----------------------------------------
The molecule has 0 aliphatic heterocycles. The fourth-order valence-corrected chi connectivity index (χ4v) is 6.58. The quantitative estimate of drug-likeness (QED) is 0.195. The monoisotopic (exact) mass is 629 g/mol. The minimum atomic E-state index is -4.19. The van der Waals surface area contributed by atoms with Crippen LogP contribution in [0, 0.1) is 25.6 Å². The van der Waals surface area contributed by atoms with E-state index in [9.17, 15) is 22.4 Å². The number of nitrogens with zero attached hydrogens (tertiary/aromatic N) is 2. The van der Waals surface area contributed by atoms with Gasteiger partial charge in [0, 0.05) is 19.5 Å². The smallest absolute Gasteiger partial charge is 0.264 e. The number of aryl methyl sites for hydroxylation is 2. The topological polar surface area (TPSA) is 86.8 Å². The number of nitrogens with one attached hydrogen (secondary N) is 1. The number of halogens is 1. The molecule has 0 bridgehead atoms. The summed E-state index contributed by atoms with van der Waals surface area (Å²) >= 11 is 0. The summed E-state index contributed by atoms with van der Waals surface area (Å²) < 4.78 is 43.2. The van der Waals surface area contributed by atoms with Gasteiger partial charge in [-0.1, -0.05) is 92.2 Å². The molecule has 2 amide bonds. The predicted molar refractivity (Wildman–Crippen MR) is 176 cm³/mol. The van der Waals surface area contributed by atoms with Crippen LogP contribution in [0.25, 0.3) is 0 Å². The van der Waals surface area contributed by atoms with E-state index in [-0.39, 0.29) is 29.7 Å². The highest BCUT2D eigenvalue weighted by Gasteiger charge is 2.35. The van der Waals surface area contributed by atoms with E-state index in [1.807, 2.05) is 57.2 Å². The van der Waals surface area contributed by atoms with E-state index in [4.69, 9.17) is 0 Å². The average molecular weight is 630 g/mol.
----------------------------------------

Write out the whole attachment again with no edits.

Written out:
The molecule has 0 aliphatic heterocycles. The fourth-order valence-corrected chi connectivity index (χ4v) is 6.58. The quantitative estimate of drug-likeness (QED) is 0.195. The monoisotopic (exact) mass is 629 g/mol. The minimum atomic E-state index is -4.19. The van der Waals surface area contributed by atoms with Crippen LogP contribution in [0, 0.1) is 25.6 Å². The van der Waals surface area contributed by atoms with E-state index in [9.17, 15) is 22.4 Å². The number of nitrogens with zero attached hydrogens (tertiary/aromatic N) is 2. The van der Waals surface area contributed by atoms with Gasteiger partial charge in [0, 0.05) is 19.5 Å². The smallest absolute Gasteiger partial charge is 0.264 e. The number of aryl methyl sites for hydroxylation is 2. The topological polar surface area (TPSA) is 86.8 Å². The number of nitrogens with one attached hydrogen (secondary N) is 1. The number of halogens is 1. The molecule has 0 bridgehead atoms. The summed E-state index contributed by atoms with van der Waals surface area (Å²) >= 11 is 0. The summed E-state index contributed by atoms with van der Waals surface area (Å²) < 4.78 is 43.2. The van der Waals surface area contributed by atoms with Gasteiger partial charge in [-0.1, -0.05) is 92.2 Å². The molecule has 2 amide bonds. The predicted molar refractivity (Wildman–Crippen MR) is 176 cm³/mol. The van der Waals surface area contributed by atoms with Crippen LogP contribution in [0.25, 0.3) is 0 Å². The van der Waals surface area contributed by atoms with E-state index in [-0.39, 0.29) is 29.7 Å². The highest BCUT2D eigenvalue weighted by Gasteiger charge is 2.35. The van der Waals surface area contributed by atoms with E-state index in [1.807, 2.05) is 57.2 Å². The van der Waals surface area contributed by atoms with E-state index in [4.69, 9.17) is 0 Å². The average molecular weight is 630 g/mol.